Al's tent survived the night winds this time. Before driving to Luderitz today we had to stop at the gas station to pick up our spare tire. The attendant had everything ready just as promised. Contact had been made with Bobo Campers and all we had to pay was thirty bucks labour. Awesome!
Luderitz is 122 km west down a paved road. On the way is the ghost town of Kolmanskop. We are warned to drive careful as this road often has sand drifts on it along with strong wind gusts. We admit that we are used to watching for snow drifts on our roads during the winter. The road is well signed.
Eleven is the final ghost town tour and we make is with a little time to spare. The tour was very interesting. Explanations of how the town once boomed because of diamond mining. Warnings were given about not picking anything up off the ground here or the surrounding area. The threat of ten years imprisonment is a deterrent.
Following the tour we were allowed to wander in and out of most buildings except one. The blowing sand is invading most buildings and makes for unique photos. Five families stayed on living here once everyone else left. They attempted to keep the sands from burying everything but only stayed for five years. Since then it has become a tourist attraction with many a famous photographer snapping photos of the place. Strange sunlight and sand peek through the token windows, missing doors, and broken boards. Elaine and Al took some stunning shots! I'm sure we will transfer some of these to canvas.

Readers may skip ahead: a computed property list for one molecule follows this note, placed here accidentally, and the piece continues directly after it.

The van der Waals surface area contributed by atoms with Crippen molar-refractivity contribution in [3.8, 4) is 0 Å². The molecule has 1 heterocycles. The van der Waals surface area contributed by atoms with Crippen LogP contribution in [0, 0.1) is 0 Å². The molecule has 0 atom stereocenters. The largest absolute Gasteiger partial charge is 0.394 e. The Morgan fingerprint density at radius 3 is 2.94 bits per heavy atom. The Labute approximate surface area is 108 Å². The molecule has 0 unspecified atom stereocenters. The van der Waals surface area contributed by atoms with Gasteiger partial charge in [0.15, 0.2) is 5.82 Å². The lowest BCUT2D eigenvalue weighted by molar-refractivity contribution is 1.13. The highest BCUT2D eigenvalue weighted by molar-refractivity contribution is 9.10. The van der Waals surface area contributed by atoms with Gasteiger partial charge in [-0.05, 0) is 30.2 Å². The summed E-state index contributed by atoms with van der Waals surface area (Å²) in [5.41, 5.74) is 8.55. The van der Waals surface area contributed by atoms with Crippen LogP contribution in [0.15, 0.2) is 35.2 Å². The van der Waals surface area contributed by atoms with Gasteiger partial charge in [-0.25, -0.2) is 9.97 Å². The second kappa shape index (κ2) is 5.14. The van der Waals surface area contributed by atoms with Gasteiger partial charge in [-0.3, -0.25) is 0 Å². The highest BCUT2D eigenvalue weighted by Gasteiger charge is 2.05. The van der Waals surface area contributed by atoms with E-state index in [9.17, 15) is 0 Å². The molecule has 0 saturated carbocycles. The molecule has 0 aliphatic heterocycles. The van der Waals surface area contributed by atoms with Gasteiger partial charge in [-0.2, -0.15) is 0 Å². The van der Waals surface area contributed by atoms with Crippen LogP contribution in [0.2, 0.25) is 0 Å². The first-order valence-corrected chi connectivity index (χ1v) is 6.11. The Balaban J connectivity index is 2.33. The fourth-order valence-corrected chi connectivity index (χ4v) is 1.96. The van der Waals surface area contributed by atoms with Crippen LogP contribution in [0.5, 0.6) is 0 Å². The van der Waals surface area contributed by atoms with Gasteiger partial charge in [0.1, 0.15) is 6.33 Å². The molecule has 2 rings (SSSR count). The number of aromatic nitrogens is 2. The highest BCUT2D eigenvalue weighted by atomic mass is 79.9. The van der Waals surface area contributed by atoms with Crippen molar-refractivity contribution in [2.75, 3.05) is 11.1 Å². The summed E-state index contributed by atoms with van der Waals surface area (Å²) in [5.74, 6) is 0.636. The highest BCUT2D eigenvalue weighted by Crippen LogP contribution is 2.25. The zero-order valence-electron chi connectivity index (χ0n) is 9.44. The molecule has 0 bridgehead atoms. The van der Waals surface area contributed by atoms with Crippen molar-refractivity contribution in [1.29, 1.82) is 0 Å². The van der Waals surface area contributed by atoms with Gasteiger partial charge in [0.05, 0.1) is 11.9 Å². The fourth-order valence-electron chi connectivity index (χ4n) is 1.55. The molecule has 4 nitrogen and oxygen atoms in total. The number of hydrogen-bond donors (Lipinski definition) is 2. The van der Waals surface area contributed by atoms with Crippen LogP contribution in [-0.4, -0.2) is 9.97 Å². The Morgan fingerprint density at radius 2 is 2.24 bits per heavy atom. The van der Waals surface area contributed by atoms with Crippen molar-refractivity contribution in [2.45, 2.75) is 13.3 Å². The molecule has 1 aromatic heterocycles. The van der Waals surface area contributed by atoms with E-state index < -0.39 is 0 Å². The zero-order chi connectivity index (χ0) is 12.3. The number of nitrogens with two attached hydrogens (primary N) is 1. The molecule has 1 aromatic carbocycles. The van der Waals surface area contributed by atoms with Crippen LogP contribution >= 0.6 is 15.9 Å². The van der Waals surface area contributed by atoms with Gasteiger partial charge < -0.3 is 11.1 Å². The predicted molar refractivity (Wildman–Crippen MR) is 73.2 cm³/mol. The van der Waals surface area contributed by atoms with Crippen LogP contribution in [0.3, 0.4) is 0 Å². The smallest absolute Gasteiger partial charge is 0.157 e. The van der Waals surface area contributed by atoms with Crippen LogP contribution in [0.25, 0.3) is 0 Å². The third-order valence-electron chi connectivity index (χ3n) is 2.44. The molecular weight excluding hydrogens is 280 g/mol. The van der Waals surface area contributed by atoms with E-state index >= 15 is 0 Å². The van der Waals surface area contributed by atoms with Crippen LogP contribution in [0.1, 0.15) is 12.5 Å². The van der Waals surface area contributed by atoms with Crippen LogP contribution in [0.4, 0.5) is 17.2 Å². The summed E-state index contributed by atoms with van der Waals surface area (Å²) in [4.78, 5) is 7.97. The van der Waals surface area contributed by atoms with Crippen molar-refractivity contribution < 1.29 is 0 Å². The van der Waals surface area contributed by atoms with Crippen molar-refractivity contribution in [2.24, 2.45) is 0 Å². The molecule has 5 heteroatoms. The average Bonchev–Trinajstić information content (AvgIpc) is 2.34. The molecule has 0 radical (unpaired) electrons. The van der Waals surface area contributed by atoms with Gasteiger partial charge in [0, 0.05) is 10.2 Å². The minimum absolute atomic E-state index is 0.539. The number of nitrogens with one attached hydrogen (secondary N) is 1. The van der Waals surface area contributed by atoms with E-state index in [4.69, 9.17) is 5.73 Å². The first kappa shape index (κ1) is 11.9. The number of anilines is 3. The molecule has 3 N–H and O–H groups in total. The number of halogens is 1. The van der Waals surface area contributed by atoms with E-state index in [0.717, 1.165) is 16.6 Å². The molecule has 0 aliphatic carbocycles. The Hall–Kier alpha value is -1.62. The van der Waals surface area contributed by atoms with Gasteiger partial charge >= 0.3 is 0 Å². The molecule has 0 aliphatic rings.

An ad claiming "Most Delicious Chocolate Cake", along with coffee drew us in to the little cafe. We enjoyed this most delicious moist cake before having to leave. We were disappointed to learn this place closed at one o'clock and that the diamond sales only happened during the week.this was unfortunately for Elaine and I, Saturday. Dick and Al seemed relieved.
Luderitz is the town on the coast further west of the ghost town. The town has no open shops and few people are on the streets. I guess nothing but a couple retaurants and bars are open here on weekends either, well at least not after one. Too bad, the town looks interesting. It is a port for ships. The wind made it very cold today. The locals are wearing winter coats. Curious about the campsite on the ocean where the winds can take away your tent if it's not pegged down we drive in for a peek. The guide book suggests not setting up your tent until you are ready to get into it. Yes, it is that windy! The ocean looks rough and cold. Noticeably the wind is playing havoc with one camping pair. The temperature gauge now reads 16 degrees with a cold ocean wind. Quite a change from Aus at 29 and Kolmanskop at 20.
On the road back, signs indicate the penalties in place for anyone caught in the restricted areas either side of the road. Most of this place is still a restricted diamond zone. Special permits are necessary for entry. I wouldn't know a diamond in the rough if I saw one anyway.
Just before Aus there is a water hole off the highway where the wild horses come to drink. Aus is know for it's wild horses. We arrive at 3:45 pm to a few horses leaving and some more on their way. A light snack was in order while we watched the horses come and go. Al and Elaine took many photos. The scenery reminded me of the old cowboy movies of the wild west. It was a very fitting backdrop for the wild horses.
Back at Klein Vista Camp we eat dinner and prepare for the night. Elaine and I walk together with her headlamp to the washroom down a long sandy path. Elaine walked in front because I can see by her; well actually over her but she doesn't like being vertically challenged. Returning together in the same fashion Elaine suddenly stops and points her headlamp at something in ou path. Yes, it's a large black scorpion! She kicks some sand on it which causes it to curl up. It is still on the path so we decide it is in our best interest to take a wide route around him. That's twice now that I have come across a scorpion at dusk. Scary!